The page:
"This infectiously exuberant, dazzlingly illustrated tale celebrates carnival magic, ancestral history, freedom, community and family love"
Being confirmed admirers of Yaba Badoe’s fiction for older readers, we were thrilled to hear about her first work for younger children, with Joelle Avelino’s beautifully bright, dynamic illustrations promising the perfect feast of words and pictures. As expected, the result certainly lives up to its promise. Set in present-day Notting Hill, Man Man and the Tree of Memories is a bedazzlement of carnival magic, African-Caribbean culture and ancestral connections.
We meet young Man-man in Notting Hill as he’s practising his carnival dance steps, with his nan recently arrived from Jamaica to take care of his ill mother. With “Let Freedom Rain” the theme of this year’s carnival, Man-man’s Aunt Flo, a costume-making seamstress, asks who he’s going to be, explaining that “for one day and one day only, you can decide who you are and feel it deep down.” Such is the magic of carnival.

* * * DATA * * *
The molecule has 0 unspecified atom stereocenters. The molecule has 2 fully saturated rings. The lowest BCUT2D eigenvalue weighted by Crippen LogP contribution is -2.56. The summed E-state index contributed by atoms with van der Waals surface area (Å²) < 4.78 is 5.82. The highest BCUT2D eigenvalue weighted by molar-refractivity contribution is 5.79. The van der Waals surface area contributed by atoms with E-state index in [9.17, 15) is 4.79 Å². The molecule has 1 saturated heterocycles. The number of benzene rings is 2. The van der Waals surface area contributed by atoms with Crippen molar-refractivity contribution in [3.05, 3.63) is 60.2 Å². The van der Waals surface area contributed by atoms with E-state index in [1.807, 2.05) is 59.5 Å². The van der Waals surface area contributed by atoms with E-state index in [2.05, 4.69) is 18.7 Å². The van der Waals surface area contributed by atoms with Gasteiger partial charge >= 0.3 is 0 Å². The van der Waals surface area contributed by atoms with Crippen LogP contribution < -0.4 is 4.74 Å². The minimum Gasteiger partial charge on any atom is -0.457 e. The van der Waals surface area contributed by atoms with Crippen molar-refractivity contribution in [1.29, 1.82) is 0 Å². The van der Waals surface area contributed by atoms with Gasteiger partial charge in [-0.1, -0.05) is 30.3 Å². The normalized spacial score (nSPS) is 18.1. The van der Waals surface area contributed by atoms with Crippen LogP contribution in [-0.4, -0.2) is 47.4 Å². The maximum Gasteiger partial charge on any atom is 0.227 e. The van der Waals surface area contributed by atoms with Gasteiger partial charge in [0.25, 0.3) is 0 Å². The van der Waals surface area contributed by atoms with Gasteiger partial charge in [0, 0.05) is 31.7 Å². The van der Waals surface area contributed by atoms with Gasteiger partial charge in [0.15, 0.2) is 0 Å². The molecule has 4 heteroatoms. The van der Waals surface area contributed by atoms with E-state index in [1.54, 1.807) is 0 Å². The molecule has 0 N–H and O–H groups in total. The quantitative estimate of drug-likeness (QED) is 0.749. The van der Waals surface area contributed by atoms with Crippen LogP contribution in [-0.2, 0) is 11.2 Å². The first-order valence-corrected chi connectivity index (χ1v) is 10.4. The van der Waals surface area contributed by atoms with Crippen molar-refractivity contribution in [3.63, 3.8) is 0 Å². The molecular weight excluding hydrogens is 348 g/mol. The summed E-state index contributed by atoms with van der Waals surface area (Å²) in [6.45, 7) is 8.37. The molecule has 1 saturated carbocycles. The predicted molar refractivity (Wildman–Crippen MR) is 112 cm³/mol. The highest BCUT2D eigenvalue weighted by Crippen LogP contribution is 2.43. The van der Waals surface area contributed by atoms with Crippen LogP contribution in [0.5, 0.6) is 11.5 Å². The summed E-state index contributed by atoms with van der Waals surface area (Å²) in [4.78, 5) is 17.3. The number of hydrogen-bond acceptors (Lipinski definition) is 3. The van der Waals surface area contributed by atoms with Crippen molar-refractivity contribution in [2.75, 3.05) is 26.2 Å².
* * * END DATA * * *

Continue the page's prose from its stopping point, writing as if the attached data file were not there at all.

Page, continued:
While Man-man keeps his plans a secret from everyone but Aunt Flo, his exuberance invokes the Queen of Revels, whom he asks to make his mum better. This sees Man-man, along with his best friend and sister, swept back in time and across the world to Africa. Here, after they assemble around the Tree of Memories and witness painful, brutal realities of Man-man’s family’s heritage, Man-man comes to understand how the anguish held in the Tree is afflicting his mother. Propelled by profound love and newfound knowledge, hope, joy and freedom burst forth. What a splendidly inventive book.
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